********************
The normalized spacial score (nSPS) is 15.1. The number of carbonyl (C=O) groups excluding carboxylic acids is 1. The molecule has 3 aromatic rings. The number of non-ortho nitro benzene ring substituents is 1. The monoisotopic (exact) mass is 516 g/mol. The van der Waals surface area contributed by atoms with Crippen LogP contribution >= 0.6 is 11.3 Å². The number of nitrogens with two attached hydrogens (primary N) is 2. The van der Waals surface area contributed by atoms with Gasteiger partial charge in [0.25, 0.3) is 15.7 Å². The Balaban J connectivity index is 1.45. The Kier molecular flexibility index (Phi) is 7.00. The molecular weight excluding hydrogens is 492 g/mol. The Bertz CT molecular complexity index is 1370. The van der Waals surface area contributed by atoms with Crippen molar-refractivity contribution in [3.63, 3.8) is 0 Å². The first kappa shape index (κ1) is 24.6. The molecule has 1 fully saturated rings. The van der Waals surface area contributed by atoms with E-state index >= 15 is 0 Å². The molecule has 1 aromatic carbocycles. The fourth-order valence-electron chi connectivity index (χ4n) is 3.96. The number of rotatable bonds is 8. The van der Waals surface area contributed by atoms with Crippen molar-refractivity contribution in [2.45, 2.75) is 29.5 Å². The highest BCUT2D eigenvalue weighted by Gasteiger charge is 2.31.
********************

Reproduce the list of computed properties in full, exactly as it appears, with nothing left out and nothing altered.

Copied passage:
The normalized spacial score (nSPS) is 15.1. The number of carbonyl (C=O) groups excluding carboxylic acids is 1. The molecule has 3 aromatic rings. The number of non-ortho nitro benzene ring substituents is 1. The monoisotopic (exact) mass is 516 g/mol. The van der Waals surface area contributed by atoms with Crippen LogP contribution >= 0.6 is 11.3 Å². The number of nitrogens with two attached hydrogens (primary N) is 2. The van der Waals surface area contributed by atoms with Gasteiger partial charge in [0.25, 0.3) is 15.7 Å². The Balaban J connectivity index is 1.45. The Kier molecular flexibility index (Phi) is 7.00. The molecular weight excluding hydrogens is 492 g/mol. The Bertz CT molecular complexity index is 1370. The van der Waals surface area contributed by atoms with Crippen molar-refractivity contribution in [3.63, 3.8) is 0 Å². The first kappa shape index (κ1) is 24.6. The molecule has 1 fully saturated rings. The van der Waals surface area contributed by atoms with E-state index >= 15 is 0 Å². The molecule has 1 aromatic carbocycles. The fourth-order valence-electron chi connectivity index (χ4n) is 3.96. The number of rotatable bonds is 8. The van der Waals surface area contributed by atoms with Crippen molar-refractivity contribution in [2.45, 2.75) is 29.5 Å². The highest BCUT2D eigenvalue weighted by Gasteiger charge is 2.31.